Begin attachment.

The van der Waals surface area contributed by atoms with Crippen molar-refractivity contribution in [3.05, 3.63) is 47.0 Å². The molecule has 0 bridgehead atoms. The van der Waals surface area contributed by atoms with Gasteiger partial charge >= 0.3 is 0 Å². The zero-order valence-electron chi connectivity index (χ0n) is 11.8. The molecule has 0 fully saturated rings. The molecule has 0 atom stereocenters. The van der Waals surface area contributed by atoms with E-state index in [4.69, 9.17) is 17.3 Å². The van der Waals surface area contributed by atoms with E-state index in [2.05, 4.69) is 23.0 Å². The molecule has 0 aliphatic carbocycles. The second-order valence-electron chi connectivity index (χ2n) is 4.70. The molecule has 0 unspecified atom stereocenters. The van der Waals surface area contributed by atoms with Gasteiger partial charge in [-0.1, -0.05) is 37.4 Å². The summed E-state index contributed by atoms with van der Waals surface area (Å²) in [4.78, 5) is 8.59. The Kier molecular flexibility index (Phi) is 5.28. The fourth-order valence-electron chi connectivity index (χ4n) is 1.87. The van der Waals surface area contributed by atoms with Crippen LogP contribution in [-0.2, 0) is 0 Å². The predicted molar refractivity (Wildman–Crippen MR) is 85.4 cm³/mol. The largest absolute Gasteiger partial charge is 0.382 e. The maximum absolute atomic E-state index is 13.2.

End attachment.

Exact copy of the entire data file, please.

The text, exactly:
The van der Waals surface area contributed by atoms with Crippen molar-refractivity contribution in [3.05, 3.63) is 47.0 Å². The molecule has 0 bridgehead atoms. The van der Waals surface area contributed by atoms with Gasteiger partial charge >= 0.3 is 0 Å². The zero-order valence-electron chi connectivity index (χ0n) is 11.8. The molecule has 0 fully saturated rings. The molecule has 0 atom stereocenters. The van der Waals surface area contributed by atoms with E-state index in [4.69, 9.17) is 17.3 Å². The van der Waals surface area contributed by atoms with E-state index in [2.05, 4.69) is 23.0 Å². The molecule has 0 aliphatic carbocycles. The second-order valence-electron chi connectivity index (χ2n) is 4.70. The molecule has 0 unspecified atom stereocenters. The van der Waals surface area contributed by atoms with Gasteiger partial charge in [-0.1, -0.05) is 37.4 Å². The summed E-state index contributed by atoms with van der Waals surface area (Å²) in [4.78, 5) is 8.59. The Kier molecular flexibility index (Phi) is 5.28. The fourth-order valence-electron chi connectivity index (χ4n) is 1.87. The van der Waals surface area contributed by atoms with Crippen LogP contribution in [-0.2, 0) is 0 Å². The predicted molar refractivity (Wildman–Crippen MR) is 85.4 cm³/mol. The largest absolute Gasteiger partial charge is 0.382 e. The maximum absolute atomic E-state index is 13.2.